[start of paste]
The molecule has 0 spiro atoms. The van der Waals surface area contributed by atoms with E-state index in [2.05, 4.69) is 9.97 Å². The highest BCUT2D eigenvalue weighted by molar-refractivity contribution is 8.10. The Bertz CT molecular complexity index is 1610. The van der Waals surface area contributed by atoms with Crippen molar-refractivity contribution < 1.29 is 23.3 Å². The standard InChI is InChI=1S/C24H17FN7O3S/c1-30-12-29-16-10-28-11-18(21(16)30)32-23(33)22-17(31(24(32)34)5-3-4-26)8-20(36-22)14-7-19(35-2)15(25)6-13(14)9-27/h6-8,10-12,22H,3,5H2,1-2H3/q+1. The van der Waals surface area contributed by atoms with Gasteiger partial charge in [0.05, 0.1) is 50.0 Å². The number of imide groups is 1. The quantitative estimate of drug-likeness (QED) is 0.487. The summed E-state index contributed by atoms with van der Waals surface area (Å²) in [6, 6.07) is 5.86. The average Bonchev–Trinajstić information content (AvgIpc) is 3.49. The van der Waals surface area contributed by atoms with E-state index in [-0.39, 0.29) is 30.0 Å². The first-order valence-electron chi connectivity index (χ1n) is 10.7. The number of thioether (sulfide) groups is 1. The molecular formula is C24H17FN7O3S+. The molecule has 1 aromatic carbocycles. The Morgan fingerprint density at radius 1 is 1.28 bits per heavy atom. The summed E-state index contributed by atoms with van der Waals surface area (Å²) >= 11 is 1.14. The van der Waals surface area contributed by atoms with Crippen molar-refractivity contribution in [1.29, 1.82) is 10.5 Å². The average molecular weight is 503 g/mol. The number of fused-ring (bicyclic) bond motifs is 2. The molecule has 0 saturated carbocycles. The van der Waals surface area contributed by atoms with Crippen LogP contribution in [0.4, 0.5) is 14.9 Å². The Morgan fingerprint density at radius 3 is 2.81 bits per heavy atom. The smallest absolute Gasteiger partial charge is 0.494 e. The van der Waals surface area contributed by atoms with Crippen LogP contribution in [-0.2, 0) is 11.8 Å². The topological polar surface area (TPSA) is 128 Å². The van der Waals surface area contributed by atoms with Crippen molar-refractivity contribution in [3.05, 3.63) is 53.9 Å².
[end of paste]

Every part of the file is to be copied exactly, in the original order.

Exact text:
The molecule has 0 spiro atoms. The van der Waals surface area contributed by atoms with E-state index in [2.05, 4.69) is 9.97 Å². The highest BCUT2D eigenvalue weighted by molar-refractivity contribution is 8.10. The Bertz CT molecular complexity index is 1610. The van der Waals surface area contributed by atoms with Crippen molar-refractivity contribution < 1.29 is 23.3 Å². The standard InChI is InChI=1S/C24H17FN7O3S/c1-30-12-29-16-10-28-11-18(21(16)30)32-23(33)22-17(31(24(32)34)5-3-4-26)8-20(36-22)14-7-19(35-2)15(25)6-13(14)9-27/h6-8,10-12,22H,3,5H2,1-2H3/q+1. The van der Waals surface area contributed by atoms with Gasteiger partial charge in [0.05, 0.1) is 50.0 Å². The number of imide groups is 1. The quantitative estimate of drug-likeness (QED) is 0.487. The summed E-state index contributed by atoms with van der Waals surface area (Å²) in [6, 6.07) is 5.86. The average Bonchev–Trinajstić information content (AvgIpc) is 3.49. The van der Waals surface area contributed by atoms with E-state index in [-0.39, 0.29) is 30.0 Å². The first-order valence-electron chi connectivity index (χ1n) is 10.7. The number of thioether (sulfide) groups is 1. The molecular formula is C24H17FN7O3S+. The molecule has 1 aromatic carbocycles. The Morgan fingerprint density at radius 1 is 1.28 bits per heavy atom. The summed E-state index contributed by atoms with van der Waals surface area (Å²) >= 11 is 1.14. The van der Waals surface area contributed by atoms with Crippen molar-refractivity contribution in [1.29, 1.82) is 10.5 Å². The average molecular weight is 503 g/mol. The number of fused-ring (bicyclic) bond motifs is 2. The molecule has 0 saturated carbocycles. The van der Waals surface area contributed by atoms with Crippen LogP contribution in [0.4, 0.5) is 14.9 Å². The Morgan fingerprint density at radius 3 is 2.81 bits per heavy atom. The smallest absolute Gasteiger partial charge is 0.494 e. The van der Waals surface area contributed by atoms with Crippen LogP contribution in [-0.2, 0) is 11.8 Å². The topological polar surface area (TPSA) is 128 Å². The van der Waals surface area contributed by atoms with Crippen molar-refractivity contribution in [3.05, 3.63) is 53.9 Å².